It should perhaps surprise no one that the internet can be a horrible place. While it’s no doubt a revolution in how we communicate and access information, it has also given a voice to so many people who can live behind its supposed anonymity and feel it’s right to bash people who they disagree with. Take Captain Marvel for instance, which became the source of hate and review bombing by people who hadn’t even seen the movie, just because they disagreed with some of the actions of its lead star, Brie Larson.
YouTube recently tweaked its algorithm to drive a little of that hate away. With the pending release of the movie, YouTube categorised “Brie Larson” as a news-worthy search term, as The Verge confirmed. What this did was essentially ensure that the algorithm favours reputable news sources over the seedier side of the internet, meaning that people’s search feeds were kept more sanitary and away from radical outliers. What makes this occasion so different though is that normally only movies would get this type of treatment and not the stars of the movies themselves. A change which one
This is part of an initial algorithm change which Google first rolled out in 2017 following the mass criticism of YouTube favouring conspiracy videos over actual news following the mass shooting at a Las Vegas music festival. This also follows similar action by Rotten Tomatoes on how it changed its review system to combat the review bombing the move was receiving. This is a great use of the search algorithms that
This obviously begs a few questions though. Firstly, should internet powerhouses like Youtube be playing the role of censor to the world? It sounds a little heavy-handed, unnecessary and everything the information age shouldn’t stand for. However, I would argue for it because the world has shown that people perhaps do not know how to determine what is fake news and what is real. And following that, if the world is so unsure of how to tell the difference, shouldn’t all searches be deemed newsworthy and only aimed towards reputable information? And if not, how is this determined? Obviously, by doing this you then side-line smaller channels from trying to gain an audience who don’t fall under the conspiracy bracket.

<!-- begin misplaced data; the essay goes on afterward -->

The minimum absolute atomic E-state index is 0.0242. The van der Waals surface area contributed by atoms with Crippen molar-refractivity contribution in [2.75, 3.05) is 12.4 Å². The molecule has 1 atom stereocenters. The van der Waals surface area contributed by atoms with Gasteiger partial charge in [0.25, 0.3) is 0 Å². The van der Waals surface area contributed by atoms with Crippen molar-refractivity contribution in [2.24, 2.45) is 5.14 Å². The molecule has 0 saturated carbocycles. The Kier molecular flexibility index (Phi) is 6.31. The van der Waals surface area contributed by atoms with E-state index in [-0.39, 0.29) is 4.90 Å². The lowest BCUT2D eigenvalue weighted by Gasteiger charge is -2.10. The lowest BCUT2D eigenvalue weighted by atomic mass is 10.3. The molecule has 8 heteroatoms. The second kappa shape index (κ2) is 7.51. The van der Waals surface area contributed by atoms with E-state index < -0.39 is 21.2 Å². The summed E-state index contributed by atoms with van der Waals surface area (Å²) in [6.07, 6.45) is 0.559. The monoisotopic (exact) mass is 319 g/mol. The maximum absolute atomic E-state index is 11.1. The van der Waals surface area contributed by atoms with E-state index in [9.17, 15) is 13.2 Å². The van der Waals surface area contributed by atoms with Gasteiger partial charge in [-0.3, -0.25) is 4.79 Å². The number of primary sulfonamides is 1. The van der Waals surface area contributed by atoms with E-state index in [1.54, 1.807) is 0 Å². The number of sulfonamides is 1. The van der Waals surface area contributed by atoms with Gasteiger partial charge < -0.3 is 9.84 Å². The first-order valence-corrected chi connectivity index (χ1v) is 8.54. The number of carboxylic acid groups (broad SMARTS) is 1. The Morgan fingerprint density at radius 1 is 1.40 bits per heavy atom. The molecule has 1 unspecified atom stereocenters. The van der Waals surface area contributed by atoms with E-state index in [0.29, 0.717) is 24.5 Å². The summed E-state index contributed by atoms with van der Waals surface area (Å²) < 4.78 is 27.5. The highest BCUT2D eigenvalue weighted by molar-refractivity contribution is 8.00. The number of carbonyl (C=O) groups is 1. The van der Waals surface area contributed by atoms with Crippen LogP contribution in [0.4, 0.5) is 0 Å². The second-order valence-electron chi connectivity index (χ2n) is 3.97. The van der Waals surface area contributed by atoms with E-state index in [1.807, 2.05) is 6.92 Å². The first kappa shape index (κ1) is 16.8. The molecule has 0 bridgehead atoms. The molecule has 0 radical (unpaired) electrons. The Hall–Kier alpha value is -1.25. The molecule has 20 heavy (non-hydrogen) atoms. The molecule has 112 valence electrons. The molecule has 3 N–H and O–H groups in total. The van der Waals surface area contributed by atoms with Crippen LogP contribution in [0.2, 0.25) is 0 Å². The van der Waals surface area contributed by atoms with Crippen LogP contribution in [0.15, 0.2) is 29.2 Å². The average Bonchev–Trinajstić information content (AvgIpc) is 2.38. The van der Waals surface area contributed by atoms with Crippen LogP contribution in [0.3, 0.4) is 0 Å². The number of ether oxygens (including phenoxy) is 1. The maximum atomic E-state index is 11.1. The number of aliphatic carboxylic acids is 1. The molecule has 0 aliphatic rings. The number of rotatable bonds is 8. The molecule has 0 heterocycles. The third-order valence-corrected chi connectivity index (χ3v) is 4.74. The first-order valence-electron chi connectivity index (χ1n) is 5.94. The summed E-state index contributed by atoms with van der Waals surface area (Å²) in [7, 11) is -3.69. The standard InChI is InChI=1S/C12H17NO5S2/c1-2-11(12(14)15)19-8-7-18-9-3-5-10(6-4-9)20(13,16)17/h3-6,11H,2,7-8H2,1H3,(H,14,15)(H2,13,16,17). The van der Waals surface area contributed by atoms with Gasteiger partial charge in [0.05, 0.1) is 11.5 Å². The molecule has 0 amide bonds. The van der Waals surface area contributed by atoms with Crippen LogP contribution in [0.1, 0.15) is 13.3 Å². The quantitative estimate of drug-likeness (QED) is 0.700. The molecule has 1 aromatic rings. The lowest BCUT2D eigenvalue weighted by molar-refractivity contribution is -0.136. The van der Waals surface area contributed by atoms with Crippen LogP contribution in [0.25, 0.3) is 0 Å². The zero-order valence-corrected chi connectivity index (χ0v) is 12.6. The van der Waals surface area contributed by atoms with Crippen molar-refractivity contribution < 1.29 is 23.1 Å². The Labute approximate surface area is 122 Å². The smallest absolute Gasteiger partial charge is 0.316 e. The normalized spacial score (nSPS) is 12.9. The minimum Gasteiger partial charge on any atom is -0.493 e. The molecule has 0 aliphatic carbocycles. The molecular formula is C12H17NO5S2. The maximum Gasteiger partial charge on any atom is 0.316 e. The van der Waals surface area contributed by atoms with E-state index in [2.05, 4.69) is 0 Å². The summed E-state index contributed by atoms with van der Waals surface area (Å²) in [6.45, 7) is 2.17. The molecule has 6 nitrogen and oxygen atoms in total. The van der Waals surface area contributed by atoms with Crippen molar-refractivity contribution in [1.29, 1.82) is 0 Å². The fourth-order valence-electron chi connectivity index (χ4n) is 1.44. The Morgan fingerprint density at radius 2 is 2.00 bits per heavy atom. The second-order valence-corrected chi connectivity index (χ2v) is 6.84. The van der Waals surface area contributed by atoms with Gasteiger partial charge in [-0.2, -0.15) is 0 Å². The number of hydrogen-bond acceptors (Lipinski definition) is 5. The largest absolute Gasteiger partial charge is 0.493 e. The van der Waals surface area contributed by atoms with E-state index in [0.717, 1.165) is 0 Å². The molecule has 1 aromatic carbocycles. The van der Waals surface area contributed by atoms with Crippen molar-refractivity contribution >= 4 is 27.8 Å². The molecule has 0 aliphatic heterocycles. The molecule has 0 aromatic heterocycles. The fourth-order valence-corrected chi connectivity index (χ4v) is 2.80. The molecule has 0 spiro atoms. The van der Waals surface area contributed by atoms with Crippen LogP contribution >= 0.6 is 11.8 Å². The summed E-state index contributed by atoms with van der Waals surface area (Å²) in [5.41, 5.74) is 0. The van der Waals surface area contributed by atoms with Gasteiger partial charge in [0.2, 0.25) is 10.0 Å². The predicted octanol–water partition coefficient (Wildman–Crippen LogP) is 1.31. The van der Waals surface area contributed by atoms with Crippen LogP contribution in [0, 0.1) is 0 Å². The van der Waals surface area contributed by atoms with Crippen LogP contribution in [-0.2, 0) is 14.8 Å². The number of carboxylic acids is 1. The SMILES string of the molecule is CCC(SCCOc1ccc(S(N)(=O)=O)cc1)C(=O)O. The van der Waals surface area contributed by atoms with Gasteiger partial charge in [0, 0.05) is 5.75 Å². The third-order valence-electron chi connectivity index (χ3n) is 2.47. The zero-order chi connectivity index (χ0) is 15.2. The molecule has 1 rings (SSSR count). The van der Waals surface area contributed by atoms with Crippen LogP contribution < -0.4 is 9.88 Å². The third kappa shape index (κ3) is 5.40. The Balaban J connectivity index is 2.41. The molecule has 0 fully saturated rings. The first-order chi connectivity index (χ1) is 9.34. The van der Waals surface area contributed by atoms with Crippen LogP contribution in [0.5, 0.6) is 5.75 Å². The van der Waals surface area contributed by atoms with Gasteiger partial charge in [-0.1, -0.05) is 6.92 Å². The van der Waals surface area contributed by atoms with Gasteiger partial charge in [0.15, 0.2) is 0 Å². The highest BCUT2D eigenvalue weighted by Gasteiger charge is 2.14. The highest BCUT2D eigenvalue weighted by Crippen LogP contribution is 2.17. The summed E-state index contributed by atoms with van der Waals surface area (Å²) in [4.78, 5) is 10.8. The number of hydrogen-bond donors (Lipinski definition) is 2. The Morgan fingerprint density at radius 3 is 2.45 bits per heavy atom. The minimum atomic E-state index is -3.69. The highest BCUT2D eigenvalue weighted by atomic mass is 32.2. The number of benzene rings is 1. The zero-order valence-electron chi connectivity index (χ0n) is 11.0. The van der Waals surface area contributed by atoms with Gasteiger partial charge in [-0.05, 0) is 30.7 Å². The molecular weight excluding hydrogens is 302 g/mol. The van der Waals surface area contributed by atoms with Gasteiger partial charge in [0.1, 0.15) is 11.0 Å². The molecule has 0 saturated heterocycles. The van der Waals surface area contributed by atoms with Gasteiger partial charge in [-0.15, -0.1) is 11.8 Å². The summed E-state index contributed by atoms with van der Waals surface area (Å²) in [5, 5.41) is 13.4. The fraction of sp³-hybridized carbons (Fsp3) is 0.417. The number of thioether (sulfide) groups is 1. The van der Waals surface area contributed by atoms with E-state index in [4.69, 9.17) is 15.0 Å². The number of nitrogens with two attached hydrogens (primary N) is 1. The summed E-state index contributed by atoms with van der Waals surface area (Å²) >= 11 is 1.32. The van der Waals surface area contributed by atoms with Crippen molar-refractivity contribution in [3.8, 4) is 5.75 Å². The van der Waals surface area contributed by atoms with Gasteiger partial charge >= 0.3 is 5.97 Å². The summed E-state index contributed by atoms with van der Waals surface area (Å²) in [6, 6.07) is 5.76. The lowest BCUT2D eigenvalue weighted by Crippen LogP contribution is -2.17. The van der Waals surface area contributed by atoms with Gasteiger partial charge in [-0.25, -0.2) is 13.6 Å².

This is an interesting dilemma and one with no obvious solutions for YouTube, Google or other players in the media space. I think it was an interesting move on YouTube’s part to protect against unsavoury videos of Brie Larson, but it could easily have greater implications as it would require them to be consistent with how they approach this in future across movies and their stars. Did YouTube do the correct thing in protecting Brie Larson here or have they simply opened up Pandora’s Box that will feed the trolls even more?
Last Updated: March 13, 2019